Sat, Feb 16, 2019 - Page 2 News List

All arrivals from Vietnam scrutinized for swine fever

VIRUS-RIDDLED SNACK:Authorities extended the 100% check on carry-on bags to arrivals from Vietnam after a passenger brought in a tainted pork sandwich

Staff writer, with CNA

A giant toy puppy holding a notice informing passengers not to bring meat products into the nation is pictured on a baggage carousel at Taiwan Taoyuan International Airport on Jan. 4.

Photo: Chu Pei-hsiung, Taipei Times

Taiwan yesterday began checking all passengers arriving from Vietnam for possession of pork products after a pork sandwich brought by a traveler from Ho Chi Minh City tested positive for African swine fever.

It was the latest step taken by the government to keep the virus out of the country after an outbreak in China.

The government has already imposed 100 percent checks of carry-on bags of people arriving from China and raised fines for undeclared pork products to NT$200,000 (US$6,483) for first-time offenders and NT$1 million for repeat offenders.

Authorities fear the spread of African swine fever, which is deadly to pigs, could destroy the nation’s hog-raising industry, which contributes more than NT$100 billion a year to the domestic economy.

The pork that tested positive for African swine fever was discovered in a random check at Tainan Airport of a Taiwanese passenger who arrived from Ho Chi Minh City on Tuesday last week, the Council of Agriculture (COA) said yesterday.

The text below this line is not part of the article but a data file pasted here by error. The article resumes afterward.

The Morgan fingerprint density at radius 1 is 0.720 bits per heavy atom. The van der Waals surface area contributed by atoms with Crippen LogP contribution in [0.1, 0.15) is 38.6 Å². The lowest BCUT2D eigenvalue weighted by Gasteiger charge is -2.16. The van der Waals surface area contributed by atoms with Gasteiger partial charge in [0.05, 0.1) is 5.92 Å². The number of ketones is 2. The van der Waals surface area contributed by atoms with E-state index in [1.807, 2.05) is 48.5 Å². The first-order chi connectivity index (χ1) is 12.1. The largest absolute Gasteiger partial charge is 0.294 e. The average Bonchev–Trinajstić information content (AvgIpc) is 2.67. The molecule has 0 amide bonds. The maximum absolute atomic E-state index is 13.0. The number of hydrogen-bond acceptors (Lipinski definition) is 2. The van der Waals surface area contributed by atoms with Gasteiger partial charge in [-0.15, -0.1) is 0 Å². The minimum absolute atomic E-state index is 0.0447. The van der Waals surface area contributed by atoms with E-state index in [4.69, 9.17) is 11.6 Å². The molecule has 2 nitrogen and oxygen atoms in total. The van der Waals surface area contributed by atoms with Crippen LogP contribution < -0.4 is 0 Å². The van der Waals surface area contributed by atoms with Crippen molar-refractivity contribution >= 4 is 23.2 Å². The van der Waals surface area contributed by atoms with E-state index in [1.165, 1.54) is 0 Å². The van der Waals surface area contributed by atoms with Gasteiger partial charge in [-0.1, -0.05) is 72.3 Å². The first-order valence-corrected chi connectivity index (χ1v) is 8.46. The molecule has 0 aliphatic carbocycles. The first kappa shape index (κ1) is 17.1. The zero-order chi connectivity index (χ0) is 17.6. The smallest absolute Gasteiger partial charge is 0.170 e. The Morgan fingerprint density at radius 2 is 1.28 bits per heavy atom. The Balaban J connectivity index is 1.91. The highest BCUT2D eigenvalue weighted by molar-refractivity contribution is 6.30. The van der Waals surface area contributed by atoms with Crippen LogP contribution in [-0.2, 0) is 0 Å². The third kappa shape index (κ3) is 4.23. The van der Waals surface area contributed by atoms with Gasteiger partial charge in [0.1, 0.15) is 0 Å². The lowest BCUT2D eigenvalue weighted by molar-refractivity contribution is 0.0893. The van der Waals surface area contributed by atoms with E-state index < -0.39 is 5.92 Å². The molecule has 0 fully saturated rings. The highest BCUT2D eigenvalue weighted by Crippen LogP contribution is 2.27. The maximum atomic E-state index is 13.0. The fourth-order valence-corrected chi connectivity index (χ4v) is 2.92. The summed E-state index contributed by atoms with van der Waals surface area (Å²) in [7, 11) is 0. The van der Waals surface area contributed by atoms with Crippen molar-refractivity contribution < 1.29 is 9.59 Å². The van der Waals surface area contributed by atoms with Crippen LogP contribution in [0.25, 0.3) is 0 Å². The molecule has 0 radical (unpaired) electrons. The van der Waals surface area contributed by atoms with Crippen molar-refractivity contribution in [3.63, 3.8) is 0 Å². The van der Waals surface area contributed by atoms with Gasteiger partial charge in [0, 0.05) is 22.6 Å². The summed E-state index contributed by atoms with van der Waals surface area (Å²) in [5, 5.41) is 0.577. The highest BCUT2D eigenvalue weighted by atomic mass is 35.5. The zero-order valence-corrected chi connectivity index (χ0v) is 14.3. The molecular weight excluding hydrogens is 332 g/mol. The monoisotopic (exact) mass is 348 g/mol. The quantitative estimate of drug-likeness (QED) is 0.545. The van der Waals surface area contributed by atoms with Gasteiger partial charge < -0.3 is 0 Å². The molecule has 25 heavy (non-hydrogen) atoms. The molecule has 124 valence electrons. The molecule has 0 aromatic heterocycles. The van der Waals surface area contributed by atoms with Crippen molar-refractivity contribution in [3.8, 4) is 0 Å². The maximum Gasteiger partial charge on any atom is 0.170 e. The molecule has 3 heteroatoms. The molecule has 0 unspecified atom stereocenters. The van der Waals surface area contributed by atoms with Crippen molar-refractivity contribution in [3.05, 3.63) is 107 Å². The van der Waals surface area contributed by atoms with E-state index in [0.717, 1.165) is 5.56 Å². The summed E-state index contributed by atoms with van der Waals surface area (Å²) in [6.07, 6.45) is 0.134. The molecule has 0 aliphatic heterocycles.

The passenger was fined NT$30,000, not NT$200,000, because Vietnam is classified under nations affected by foot-and-mouth disease, but not African swine fever.

However, laboratory tests yesterday confirmed that the sandwich contained the African swine fever virus, the council said.

It was the first time a pork product brought into Taiwan from a country other than China had tested positive for the virus.

“Beginning from 6pm Friday, Taiwan has implemented a 100 percent check of hand luggage carried by people arriving from Vietnam, and the measure will be in place until we can confirm that there is no African swine fever outbreak in Vietnam,” COA Minister Chen Chi-chung (陳吉仲) told a news conference.

Authorities suspect the pork sample might have originated from China, because it contained genetic sequences identical to those of the swine fever virus strain found in China.

In related news, two more pork products brought into Taiwan from China yesterday tested positive for the virus, bringing the total number of confirmed African swine fever cases from China to 22, the Emergency Operation Center for African swine fever said.

Since the number of meat products illegally brought into Taiwan from Vietnam ranks second only to those from China, customs officials have been collecting samples of Vietnamese pork products obtained in random checks of passengers since November last year.

As of Wednesday, 54 such products had been tested, but none were found to have the African swine fever virus, the council said.

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